Making it Easy for Adults
OK, you're probably looking for the "handle" to make this an easy step toward intergenerational volunteer leadership. That's what I'd be looking for. (This is where I'd be using my highlighter.) To make it easier for other generations to be involved in youth ministry, you have to make it easy for them. In even more simple words, you need to create ministry situations that make it easy for older generations to interact and minister to the young generation. Let's face it: Teenagers can be a bit intimidating. Thanks to the Internet, they are the most intelligent and impatient generation ever. (It takes Google .08 second to find 85,800,000 sites for MTV.) Who wouldn't be intimidated?
Let me give you an example of "easy." Many ministries are investing in youth ministry via the development and construction of youth rooms and youth centers—kind of like a community center with a spiritual dynamic integrated into the program. Sometimes these facilities are in the current church building, a separate building on the property or a free-standing structure off the property, but a youth center is a way of making it easy for other generations to be involved. Why? You just show up!
In one youth center, the entire facility is designed for interaction. There are no snack or soda machines. Students have to ask an adult for something to eat or drink. All the games are designed for interaction; participants have to play against someone, usually an adult. So what's hard about that? Stand there and play. That's easy; the kids come to you! Not so threatening. That is what has to be developed—ministry situations where the students have to come to you, to engage, to interact, to talk—situations where adults have to be sought out and are in positions of leadership.
I was in one church in Tipp City, Ohio (near Dayton), where the church invested in a youth center (The Avenue) on site. The attendance of teenagers in the area was overwhelming. I met a retired individual who became the "go to" person for all the skaters who were coming. Retired guys tend to know how to fix things. They may not know skateboard linguistics (decks, ramps, rails, grind rails, etc.), but given a little time, they can figure it out. So this retiree got to know a bunch of middle school students who were all about skateboarding, and they loved this man, regardless of his age was.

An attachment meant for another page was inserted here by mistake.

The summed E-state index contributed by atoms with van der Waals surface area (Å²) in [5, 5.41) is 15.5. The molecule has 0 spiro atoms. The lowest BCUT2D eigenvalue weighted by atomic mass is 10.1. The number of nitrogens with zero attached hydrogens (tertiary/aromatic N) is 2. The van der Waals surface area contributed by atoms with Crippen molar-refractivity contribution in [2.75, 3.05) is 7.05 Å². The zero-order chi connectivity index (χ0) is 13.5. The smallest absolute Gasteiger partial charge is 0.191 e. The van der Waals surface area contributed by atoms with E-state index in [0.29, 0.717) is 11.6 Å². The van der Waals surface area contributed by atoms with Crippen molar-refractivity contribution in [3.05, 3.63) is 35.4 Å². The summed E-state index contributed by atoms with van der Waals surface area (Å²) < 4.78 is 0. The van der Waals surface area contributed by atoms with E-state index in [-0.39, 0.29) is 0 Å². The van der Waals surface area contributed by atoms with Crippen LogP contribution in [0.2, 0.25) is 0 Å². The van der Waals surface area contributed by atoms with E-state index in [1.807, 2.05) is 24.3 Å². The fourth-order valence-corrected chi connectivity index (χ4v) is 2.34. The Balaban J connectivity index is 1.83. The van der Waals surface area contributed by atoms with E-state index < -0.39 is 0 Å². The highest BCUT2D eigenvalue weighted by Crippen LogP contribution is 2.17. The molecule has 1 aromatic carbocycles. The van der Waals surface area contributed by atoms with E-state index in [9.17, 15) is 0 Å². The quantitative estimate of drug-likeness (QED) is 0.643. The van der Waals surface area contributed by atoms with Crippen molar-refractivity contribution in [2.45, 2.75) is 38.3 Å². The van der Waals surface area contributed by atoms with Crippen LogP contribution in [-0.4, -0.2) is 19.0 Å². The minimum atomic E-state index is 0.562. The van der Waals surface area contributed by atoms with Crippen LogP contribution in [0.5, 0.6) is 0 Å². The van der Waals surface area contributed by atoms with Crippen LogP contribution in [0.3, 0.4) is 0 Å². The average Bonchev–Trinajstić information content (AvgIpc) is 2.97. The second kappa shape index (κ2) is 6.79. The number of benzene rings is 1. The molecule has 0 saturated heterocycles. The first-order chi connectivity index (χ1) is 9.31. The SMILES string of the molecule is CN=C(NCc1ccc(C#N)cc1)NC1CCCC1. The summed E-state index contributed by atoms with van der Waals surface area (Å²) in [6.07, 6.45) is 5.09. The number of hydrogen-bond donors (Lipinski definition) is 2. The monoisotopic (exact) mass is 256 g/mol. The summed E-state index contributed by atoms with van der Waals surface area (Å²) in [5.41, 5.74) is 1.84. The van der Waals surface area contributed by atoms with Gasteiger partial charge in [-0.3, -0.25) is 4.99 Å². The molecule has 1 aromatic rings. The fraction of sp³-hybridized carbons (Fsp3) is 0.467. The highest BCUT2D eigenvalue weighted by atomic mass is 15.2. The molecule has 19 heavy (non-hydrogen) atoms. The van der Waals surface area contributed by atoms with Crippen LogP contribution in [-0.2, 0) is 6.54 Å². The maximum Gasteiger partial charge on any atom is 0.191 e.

Counting the Cost (and Reaping the Benefits)
When making purposeful placement of older generations in youth ministry, there are some other factors to considation a person's spiritual gifting(s), personal skills and personality. Some would say spiritual gifting trumps personal skills and personality. I would disagree. All three must fit together. Probably your best ally is time—time to see how they are doing, the reaction of students, and the gaining of rapport (or lack of) with those students. Are they comfortable around students? Are students comfortable around them?
A second factor would be permission to volunteer—specifically for parents. OK, here's another highlightable statement: Not all parents are qualified to be involved with youth ministry simply because they have teenagers (or were once teenagers). They're kind of like pseudo-teenagers, either reliving their own adolescent years, or living their adolescent years vicariously through their own teenagers.
Here is a trick of the trade in youth ministry. Have parents get permission from their own teenagers to work in their youth ministry. Either their teenagers won't mind; there is no way during this lifetime that will happen; or involvement will be conditional. Those conditions will vary from a limited amount of time, to a trial basis. Actually, anyone involved among your students should be on a trial basis.
Intergenerational youth ministry is nothing new, but for some, it has been abandoned. It needs to be revisited purposely. An atmosphere of dependence and need on all the generations should be cultivated, with the right people doing the right things in the right places.
What better place to foster community among the generations than within a church family? Everyone benefits. Weaknesses can be strengthened by others. Inexperience will give way to those who have experience. Teachers will have students. Students will be taught. Spiritual maturity will trump immaturity. Mentors will mentor. Teenagers will be reconciled to God. It makes sense.
Content Provided by: Youth Worker Journal.